By William Michael Smith (for Houston Press/Rocks Off Houston)
Living most of his adult and professional life in Tuscon, Arizona, former Sidewinders/Sand Rubies front man Rich Hopkins has recently relocated to Houston.
For those who don't remember, Hopkins and his mates in the Sidewinders hit the charts at the tail end of the '80s with "Witch Doctor" (1989) and immediately followed up with "We Don't Do That Anymore" (1990). They got lots of spins on VH1 and MTV.
But a legal dispute with a cover band called Sidewinder led to the band changing labels and names in 1991, and while they made fine records as the Sand Rubies, they never found the charts again although the band continued to tour for some years and has performed numerous reunion shows.
After an entire adult life spent in Tucson, 54-year-old Hopkins met and married Houston singer-songwriter Lisa Novak a few years ago and recently relocated to the Bayou City, where he continues to perform his brand of searing, psychedelic desert rock as Rich Hopkins and Los Luminarios.
A lot of people say that Tucson feels like Austin, whereas Phoenix has more of an L.A. feel. Tucson just had so much more diverse a scene than Phoenix. -- Rich Hopkins
Up on the Sun: What brought you to Houston after such a long career in Tucson, where you've always been one of the key music scene players?
Rich Hopkins: Lisa has her business here and family, so we had a long-distance relationship for a couple of years there. But my daughter is 19 and she's in college and doing well, so I finally decided I would try Houston.
How do you like it so far?
I think we all sort of dread change, so I wasn't sure, I just took a chance. Coming from a dry, hot climate, I'm actually surprised that I'm starting to like -- or appreciate -- the humidity and the moisture. Otherwise, it's such a big place, I'm just starting to know my around well. But I'm beginning to think I can make it here okay.
How would you compare the music scene in Houston versus Tucson?
I don't know Houston well enough yet, and I haven't really done much night life, much checking out of local clubs and bands yet. I need to, but it just seems like our priority is making our relationship work and making a workable life here.
Tuscon had a cool but small scene. A lot of people say that Tucson feels like Austin, whereas Phoenix has more of an L.A. feel. Tucson just had so much more diverse a scene than Phoenix. And of course we had Green On Red and Giant Sand, those were my musical heroes.
How was Tucson as a base for a band that toured nationally and internationally?
It was actually very cool. Being in Tucson, we were pretty much out of sight, out of mind with the labels we worked with. You hear lots of bands talking about labels getting involved with creative decisions, meddling in the recording process, but that never happened with us.
We were there in Tucson, rather isolated, and we just wrote our songs and recorded them and then went back on the road. I'd have to say it was very good for us, living in Tucson.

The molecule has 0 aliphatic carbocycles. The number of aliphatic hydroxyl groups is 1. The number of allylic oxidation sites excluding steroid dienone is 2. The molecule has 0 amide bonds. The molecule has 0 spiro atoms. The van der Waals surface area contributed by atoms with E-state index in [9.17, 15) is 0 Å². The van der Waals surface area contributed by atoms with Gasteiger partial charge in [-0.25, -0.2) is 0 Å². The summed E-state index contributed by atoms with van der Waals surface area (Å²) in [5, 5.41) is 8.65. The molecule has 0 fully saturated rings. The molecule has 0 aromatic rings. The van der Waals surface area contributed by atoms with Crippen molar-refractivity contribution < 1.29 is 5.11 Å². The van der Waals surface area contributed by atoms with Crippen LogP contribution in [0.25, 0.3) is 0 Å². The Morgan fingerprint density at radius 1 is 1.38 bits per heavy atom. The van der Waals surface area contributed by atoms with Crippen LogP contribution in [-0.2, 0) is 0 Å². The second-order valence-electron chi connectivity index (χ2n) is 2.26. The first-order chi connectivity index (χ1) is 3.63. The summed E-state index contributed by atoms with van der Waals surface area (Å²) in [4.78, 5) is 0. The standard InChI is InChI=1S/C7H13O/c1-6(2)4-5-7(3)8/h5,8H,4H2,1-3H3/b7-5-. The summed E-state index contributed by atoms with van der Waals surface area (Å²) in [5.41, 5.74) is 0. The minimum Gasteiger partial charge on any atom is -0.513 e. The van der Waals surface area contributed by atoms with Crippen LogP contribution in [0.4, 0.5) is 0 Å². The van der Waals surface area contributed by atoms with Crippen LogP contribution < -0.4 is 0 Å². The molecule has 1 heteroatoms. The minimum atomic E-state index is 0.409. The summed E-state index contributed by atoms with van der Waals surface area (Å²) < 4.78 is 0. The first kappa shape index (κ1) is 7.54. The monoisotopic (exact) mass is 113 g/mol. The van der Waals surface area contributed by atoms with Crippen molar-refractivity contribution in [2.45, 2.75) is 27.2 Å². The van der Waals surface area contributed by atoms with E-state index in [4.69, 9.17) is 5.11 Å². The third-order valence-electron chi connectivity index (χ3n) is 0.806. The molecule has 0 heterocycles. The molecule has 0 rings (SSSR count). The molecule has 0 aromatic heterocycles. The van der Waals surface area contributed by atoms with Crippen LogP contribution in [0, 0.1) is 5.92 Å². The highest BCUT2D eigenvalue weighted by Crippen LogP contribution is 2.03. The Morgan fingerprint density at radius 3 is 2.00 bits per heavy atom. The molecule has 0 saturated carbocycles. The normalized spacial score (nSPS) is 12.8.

You were with RCA and later Polydor. How the hell did they let you get involved in that law suit and then ask you to change the band name when you had all that momentum going? It seems like they had the kind of money to make that go away, or to buy the band name.
The major labels do have all the money, but you never know what they're throwing it at. Our label experience was mostly the left hand doesn't know what the right hand is doing.
At the end of the day, our manager didn't want us to be on RCA anymore. So when Polydor approached, they told us they thought changing our name wouldn't be a problem. They actually wanted us to change our name. And we went along with it even though in the back of our mind we knew that was crazy.
But I try not to dwell on it anymore. It happened. I've got say, we just pissed away the business part of it over time.
The last time we saw you, your rhythm section was from Austin. Is that the lineup [you're currently playing with] or have you found some Houston people?
We've gotten along well and I like what they do, so we're not planning any lineup changes as long as they are fine with driving over here for our gigs.
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We haven't noticed you playing many gigs. What are your musical plans?
You know, I'm 54 and I'm really concentrating on the life Lisa and I are building here. I'm concentrating on my daughter, getting her through college, and I've got a couple of little enterprises that I run. So right now, I'm not sure I want to play a lot, tour, etc.
The truth is the only place I've made much money touring the past few years is Europe. So I'll probably keep that active as long as it works, but I'm just not sure about how much I'll play, whether I'll do another record. Lisa and I write together, so there's certainly the possibility that down the road we'll have the urge to do another record.
But we've just released Buried Treasures (Jan. 15, 2012), so we'll see how it does. I still love playing, but I'm not going to lose money to do it.